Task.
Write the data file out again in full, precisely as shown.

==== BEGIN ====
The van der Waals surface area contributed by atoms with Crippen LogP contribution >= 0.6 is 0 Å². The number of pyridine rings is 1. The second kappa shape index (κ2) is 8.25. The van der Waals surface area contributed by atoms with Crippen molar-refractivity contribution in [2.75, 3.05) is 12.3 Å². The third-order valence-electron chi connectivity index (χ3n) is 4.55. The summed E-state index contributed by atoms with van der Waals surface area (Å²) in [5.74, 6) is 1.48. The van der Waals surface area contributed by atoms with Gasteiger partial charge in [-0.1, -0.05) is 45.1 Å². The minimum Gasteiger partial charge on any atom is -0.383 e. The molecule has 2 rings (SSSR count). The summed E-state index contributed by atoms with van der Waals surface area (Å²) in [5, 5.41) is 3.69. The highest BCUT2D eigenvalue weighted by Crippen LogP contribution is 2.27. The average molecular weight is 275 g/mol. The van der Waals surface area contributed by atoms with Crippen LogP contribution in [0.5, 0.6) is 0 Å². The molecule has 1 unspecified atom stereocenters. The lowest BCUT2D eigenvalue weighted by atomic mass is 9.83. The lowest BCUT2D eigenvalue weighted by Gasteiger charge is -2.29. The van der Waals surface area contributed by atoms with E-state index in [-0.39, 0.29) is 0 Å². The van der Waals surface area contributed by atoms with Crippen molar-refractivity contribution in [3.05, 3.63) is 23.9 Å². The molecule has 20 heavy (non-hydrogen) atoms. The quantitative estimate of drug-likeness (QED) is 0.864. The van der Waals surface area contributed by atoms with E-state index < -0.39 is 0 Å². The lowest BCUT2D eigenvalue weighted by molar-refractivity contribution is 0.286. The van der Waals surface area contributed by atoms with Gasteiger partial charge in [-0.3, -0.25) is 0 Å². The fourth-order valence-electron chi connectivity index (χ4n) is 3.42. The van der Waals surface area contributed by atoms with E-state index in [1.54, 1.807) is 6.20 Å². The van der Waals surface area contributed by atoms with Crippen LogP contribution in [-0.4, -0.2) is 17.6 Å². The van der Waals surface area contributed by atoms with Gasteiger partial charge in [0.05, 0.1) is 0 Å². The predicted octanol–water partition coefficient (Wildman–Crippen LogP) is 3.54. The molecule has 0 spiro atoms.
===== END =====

The van der Waals surface area contributed by atoms with Crippen LogP contribution >= 0.6 is 0 Å². The number of pyridine rings is 1. The second kappa shape index (κ2) is 8.25. The van der Waals surface area contributed by atoms with Crippen molar-refractivity contribution in [2.75, 3.05) is 12.3 Å². The third-order valence-electron chi connectivity index (χ3n) is 4.55. The summed E-state index contributed by atoms with van der Waals surface area (Å²) in [5.74, 6) is 1.48. The van der Waals surface area contributed by atoms with Gasteiger partial charge in [-0.1, -0.05) is 45.1 Å². The minimum Gasteiger partial charge on any atom is -0.383 e. The molecule has 2 rings (SSSR count). The summed E-state index contributed by atoms with van der Waals surface area (Å²) in [5, 5.41) is 3.69. The highest BCUT2D eigenvalue weighted by Crippen LogP contribution is 2.27. The average molecular weight is 275 g/mol. The van der Waals surface area contributed by atoms with Crippen LogP contribution in [0.5, 0.6) is 0 Å². The molecule has 1 unspecified atom stereocenters. The lowest BCUT2D eigenvalue weighted by atomic mass is 9.83. The lowest BCUT2D eigenvalue weighted by Gasteiger charge is -2.29. The van der Waals surface area contributed by atoms with E-state index in [-0.39, 0.29) is 0 Å². The van der Waals surface area contributed by atoms with Crippen molar-refractivity contribution in [3.05, 3.63) is 23.9 Å². The molecule has 20 heavy (non-hydrogen) atoms. The quantitative estimate of drug-likeness (QED) is 0.864. The van der Waals surface area contributed by atoms with E-state index < -0.39 is 0 Å². The lowest BCUT2D eigenvalue weighted by molar-refractivity contribution is 0.286. The van der Waals surface area contributed by atoms with Gasteiger partial charge in [-0.3, -0.25) is 0 Å². The fourth-order valence-electron chi connectivity index (χ4n) is 3.42. The van der Waals surface area contributed by atoms with E-state index in [1.54, 1.807) is 6.20 Å². The van der Waals surface area contributed by atoms with Crippen LogP contribution in [-0.4, -0.2) is 17.6 Å². The van der Waals surface area contributed by atoms with Gasteiger partial charge in [0.05, 0.1) is 0 Å². The predicted octanol–water partition coefficient (Wildman–Crippen LogP) is 3.54. The molecule has 0 spiro atoms.